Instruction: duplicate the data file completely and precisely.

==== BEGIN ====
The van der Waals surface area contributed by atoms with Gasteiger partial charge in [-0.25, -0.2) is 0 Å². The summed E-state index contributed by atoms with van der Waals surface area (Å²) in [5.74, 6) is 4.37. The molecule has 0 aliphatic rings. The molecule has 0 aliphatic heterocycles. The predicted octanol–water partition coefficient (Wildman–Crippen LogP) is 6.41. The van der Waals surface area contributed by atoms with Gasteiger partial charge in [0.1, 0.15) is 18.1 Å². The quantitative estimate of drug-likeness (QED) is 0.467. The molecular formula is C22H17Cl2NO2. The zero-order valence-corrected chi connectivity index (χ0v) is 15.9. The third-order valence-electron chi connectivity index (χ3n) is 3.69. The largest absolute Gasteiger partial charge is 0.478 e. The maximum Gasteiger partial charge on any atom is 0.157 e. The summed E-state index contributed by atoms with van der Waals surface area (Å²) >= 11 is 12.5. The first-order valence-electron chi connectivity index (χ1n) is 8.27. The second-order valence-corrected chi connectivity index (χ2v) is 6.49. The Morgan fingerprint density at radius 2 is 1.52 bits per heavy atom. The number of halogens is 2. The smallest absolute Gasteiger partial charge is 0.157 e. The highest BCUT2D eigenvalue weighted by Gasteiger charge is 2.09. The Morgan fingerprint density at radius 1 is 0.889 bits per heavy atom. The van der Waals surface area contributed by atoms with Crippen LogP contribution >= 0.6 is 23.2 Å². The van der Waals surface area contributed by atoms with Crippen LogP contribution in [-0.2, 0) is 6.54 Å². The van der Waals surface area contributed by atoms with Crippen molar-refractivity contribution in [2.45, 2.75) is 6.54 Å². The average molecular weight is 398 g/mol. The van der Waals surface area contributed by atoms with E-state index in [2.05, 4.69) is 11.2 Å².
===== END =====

The van der Waals surface area contributed by atoms with Gasteiger partial charge in [-0.25, -0.2) is 0 Å². The summed E-state index contributed by atoms with van der Waals surface area (Å²) in [5.74, 6) is 4.37. The molecule has 0 aliphatic rings. The molecule has 0 aliphatic heterocycles. The predicted octanol–water partition coefficient (Wildman–Crippen LogP) is 6.41. The van der Waals surface area contributed by atoms with Gasteiger partial charge in [0.1, 0.15) is 18.1 Å². The quantitative estimate of drug-likeness (QED) is 0.467. The molecular formula is C22H17Cl2NO2. The zero-order valence-corrected chi connectivity index (χ0v) is 15.9. The third-order valence-electron chi connectivity index (χ3n) is 3.69. The largest absolute Gasteiger partial charge is 0.478 e. The maximum Gasteiger partial charge on any atom is 0.157 e. The summed E-state index contributed by atoms with van der Waals surface area (Å²) >= 11 is 12.5. The first-order valence-electron chi connectivity index (χ1n) is 8.27. The second-order valence-corrected chi connectivity index (χ2v) is 6.49. The Morgan fingerprint density at radius 2 is 1.52 bits per heavy atom. The number of halogens is 2. The smallest absolute Gasteiger partial charge is 0.157 e. The highest BCUT2D eigenvalue weighted by Gasteiger charge is 2.09. The Morgan fingerprint density at radius 1 is 0.889 bits per heavy atom. The van der Waals surface area contributed by atoms with Crippen LogP contribution >= 0.6 is 23.2 Å². The van der Waals surface area contributed by atoms with Crippen LogP contribution in [-0.2, 0) is 6.54 Å². The van der Waals surface area contributed by atoms with Crippen molar-refractivity contribution in [2.45, 2.75) is 6.54 Å². The average molecular weight is 398 g/mol. The van der Waals surface area contributed by atoms with E-state index in [2.05, 4.69) is 11.2 Å².